“Right.” Murdock smiled. “Yeah, he keeps saying it, but it never quite happens does it?”

“I know he’s still in shape, but he’s sixty seven. And he still gets pains from the things that happened in Albania and he’s –”

“We all still get pains. How’s your feet?” He glanced down at Face’s shoes and then back up to his face, wondering when Face would work his way around to the real reason. Face sometimes had to give you a whole bunch of non-reasons before he got to the actual reason. The trick was paying attention until you picked out the real one from the rest.

“My feet are fine. Look, Murdock, Farrell’s father hired me. He never once said the A-Team. He hired me.”

Ah, there it is, Murdock thought.

“So why am I coming along?” he asked.

Face looked at him, his expression serious. Murdock met his eyes.

“You don’t have to come.”

“Hey, quit trying to exclude me!” Murdock said at once, grinning. “You think I’d miss a chance to go to Brazil. The women down there are — oh boy, they are!”

Face rolled his eyes. “Murdock we’re not going to be hanging around on the beaches in Rio.”

“Hey, once we find Farrell and drag him out of wherever he’s getting a cashectomy, we can always come home via Rio. I’m sure Chuck appreciates the glories of the female form as much as we do.”

“You don’t know how right you are,” Face said, chuckling. Then he smiled at Murdock. “Thanks. I really do want you to come with me.”

Murdock stood up and shook Face’s hand.

“I’ve got your back, boss.” He winked at Face. “Now, ‘fess up. The real reason you don’t want Hannibal to come is because Maggie would kill you if anything happened to him.”


Murdock dialled a number from memory and listened to the phone ring. Now how had he ended up with this little job? Ah, yes, because Face was a wuss, plain and simple. Murdock had long suspected it. The phone was answered and Murdock spoke in a rush.

“Hi, BA, me and Face are going to Brazil for a few days, don’t let Hannibal come after us, bye.”

Still, who wasn’t a wuss when it came to BA and the explaining of delicate situations? BA’s voice rumbled down the line like an approaching train.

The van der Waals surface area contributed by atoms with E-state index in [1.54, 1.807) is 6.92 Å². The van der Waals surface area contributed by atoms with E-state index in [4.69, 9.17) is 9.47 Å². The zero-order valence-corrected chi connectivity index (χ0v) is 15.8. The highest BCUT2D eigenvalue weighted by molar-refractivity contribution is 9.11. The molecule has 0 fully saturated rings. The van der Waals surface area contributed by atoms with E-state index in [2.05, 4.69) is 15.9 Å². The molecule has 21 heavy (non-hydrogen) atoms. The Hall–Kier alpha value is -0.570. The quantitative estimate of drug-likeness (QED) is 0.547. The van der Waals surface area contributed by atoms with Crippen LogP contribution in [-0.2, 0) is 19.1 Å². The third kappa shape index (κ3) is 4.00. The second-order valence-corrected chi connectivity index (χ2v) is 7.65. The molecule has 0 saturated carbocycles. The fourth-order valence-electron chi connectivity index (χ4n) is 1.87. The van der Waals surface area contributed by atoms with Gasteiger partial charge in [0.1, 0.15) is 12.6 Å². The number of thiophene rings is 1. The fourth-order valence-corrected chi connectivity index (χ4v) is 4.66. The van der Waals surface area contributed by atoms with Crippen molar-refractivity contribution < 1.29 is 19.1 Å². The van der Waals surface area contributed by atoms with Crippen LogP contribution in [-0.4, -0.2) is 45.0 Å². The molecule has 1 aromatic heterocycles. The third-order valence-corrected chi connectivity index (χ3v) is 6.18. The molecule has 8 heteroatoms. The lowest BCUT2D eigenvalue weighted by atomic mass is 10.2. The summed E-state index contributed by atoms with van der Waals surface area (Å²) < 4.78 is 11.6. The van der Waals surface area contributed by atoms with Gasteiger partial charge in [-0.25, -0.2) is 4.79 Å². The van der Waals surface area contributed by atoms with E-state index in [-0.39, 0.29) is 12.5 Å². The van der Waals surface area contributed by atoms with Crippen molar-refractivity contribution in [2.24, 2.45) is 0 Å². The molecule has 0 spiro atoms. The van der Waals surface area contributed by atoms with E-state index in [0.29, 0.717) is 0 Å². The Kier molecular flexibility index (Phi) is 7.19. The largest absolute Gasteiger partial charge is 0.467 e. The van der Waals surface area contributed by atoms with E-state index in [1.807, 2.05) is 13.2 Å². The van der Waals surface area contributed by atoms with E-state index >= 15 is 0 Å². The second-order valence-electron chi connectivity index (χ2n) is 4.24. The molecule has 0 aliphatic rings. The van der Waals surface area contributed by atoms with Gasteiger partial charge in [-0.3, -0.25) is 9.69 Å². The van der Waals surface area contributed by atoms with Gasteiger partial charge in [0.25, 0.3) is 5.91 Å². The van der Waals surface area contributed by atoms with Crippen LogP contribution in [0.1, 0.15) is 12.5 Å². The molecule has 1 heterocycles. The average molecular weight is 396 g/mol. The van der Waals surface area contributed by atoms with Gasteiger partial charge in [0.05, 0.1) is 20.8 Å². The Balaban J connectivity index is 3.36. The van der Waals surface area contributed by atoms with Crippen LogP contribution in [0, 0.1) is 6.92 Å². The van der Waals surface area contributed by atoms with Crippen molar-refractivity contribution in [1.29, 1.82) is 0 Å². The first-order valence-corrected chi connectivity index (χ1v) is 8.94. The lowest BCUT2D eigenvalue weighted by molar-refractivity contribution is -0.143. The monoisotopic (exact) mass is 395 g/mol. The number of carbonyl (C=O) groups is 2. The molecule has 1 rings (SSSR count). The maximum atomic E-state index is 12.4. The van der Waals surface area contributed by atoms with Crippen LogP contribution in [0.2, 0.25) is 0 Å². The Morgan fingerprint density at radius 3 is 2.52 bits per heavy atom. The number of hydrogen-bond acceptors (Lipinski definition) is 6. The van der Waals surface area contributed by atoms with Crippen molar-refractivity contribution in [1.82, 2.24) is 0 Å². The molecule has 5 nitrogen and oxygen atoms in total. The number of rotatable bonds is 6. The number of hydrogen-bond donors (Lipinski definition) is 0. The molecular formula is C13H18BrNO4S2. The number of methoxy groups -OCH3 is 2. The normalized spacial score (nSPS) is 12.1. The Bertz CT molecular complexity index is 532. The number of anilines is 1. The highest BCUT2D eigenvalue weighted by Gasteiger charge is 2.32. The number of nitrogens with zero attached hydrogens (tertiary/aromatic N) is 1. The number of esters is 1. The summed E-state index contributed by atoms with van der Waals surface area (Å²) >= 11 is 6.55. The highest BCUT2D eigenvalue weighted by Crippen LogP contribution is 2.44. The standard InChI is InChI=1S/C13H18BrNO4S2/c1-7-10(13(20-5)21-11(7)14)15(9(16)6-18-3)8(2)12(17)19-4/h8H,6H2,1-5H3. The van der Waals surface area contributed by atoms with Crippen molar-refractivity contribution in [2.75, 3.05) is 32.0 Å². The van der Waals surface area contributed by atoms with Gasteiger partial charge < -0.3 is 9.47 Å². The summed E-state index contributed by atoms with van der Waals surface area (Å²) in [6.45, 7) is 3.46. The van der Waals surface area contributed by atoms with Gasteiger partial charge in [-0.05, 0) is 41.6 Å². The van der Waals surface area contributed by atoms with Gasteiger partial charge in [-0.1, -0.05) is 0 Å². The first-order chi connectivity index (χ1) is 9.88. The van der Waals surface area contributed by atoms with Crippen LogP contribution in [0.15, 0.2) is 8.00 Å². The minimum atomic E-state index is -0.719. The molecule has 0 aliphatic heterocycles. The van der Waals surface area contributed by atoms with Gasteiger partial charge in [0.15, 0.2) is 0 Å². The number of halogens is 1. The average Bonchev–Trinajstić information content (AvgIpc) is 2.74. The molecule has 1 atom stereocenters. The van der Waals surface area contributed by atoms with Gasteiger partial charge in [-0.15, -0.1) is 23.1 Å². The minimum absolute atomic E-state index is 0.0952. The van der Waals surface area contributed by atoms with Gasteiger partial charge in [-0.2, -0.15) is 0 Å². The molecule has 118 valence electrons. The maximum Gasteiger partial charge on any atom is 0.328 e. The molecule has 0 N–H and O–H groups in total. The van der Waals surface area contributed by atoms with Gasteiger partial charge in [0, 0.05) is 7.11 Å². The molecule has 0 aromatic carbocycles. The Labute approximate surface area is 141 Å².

“You put that phone down, and I’ll come over there and knock you inta Thanksgiving weekend.”

Murdock sighed. A simple “okay, send me a postcard,” had probably been too much to hope for.

Face had said he had to rush off and pack up and make plans and some phone calls and oh, could you ring BA and explain and get him to keep Hannibal from chasing us down there and thanks and he slammed the door behind him. Murdock, left holding the metaphorical baby, had tried the same trick on BA, but BA’s reactions were too quick for him.

“What the heck you talking about, fool?”

Murdock sighed again.

“Charles Farrell’s gone missing down there. His dad offered us the ownership of the training facility’s land in exchange for Face bringing Farrell back.”

“So why ain’t we all goin’?”

Murdock decided that one of Face’s non-reasons would be the most diplomatic option.

“Hey, when you run a business you can’t just rush off out of the country, you know. Someone’s gotta hold down the fort.”

“We got folks booked in for your crazy helicopter flying lessons.” BA pointed out.

Murdock smiled. Some people aspired to fly like HM Murdock. That must mean they were actually crazier than he was. Well they would wait.

“Reschedule ’em for me, would ya, BA?”

“Okay,” BA said, sounding reluctant, but resigned. He paused and Murdock waited. “You sure ’bout this, Murdock? Just the two of you?”

“Sure, we’ve got lots of info about where he was seen last. He’s a blond, six-foot tall, white guy who effortlessly makes fresh enemies everywhere he goes. How hard can he be to track down on the banks of the Amazon?” Murdock could feel BA’s scepticism leaking out of the receiver. Like Face, he eventually had to hint at the real reason. “Look, Face kind of insisted that Big Daddy Farrell hired him, not the team, so he’s the one that has to do it.”

BA went silent again for a while and Murdock waited again.

“Okay,” BA said eventually, the same reluctant but resigned ‘okay’ as before. “I’ll keep Hannibal off your back. And you watch Face’s back.”

“Will do. Thanks, big guy. I know I’m putting you in a tough spot with the colonel.”

“I ain’t scared of Hannibal!” BA protested. Murdock grinned at the outraged tone in his voice. Hannibal just might be the one person in the world that BA was at least a tiny bit afraid of.

“Great! Well, give him my love and see you in a couple of weeks.” He heard BA snort at the “give him my love”.

“Yeah, be careful. And don’t be driving Faceman nuts. An’ make sure he’s got those boots on.”

“Yes, mother,” Murdock said, nodding along to BA’s instructions, his expression serious, despite his teasing words. “Should I make sure he washes behind his ears and doesn’t put beans up his nose too?” He hung up to the reassuring sound of the familiar words.

“Shut up, fool.”

Part 2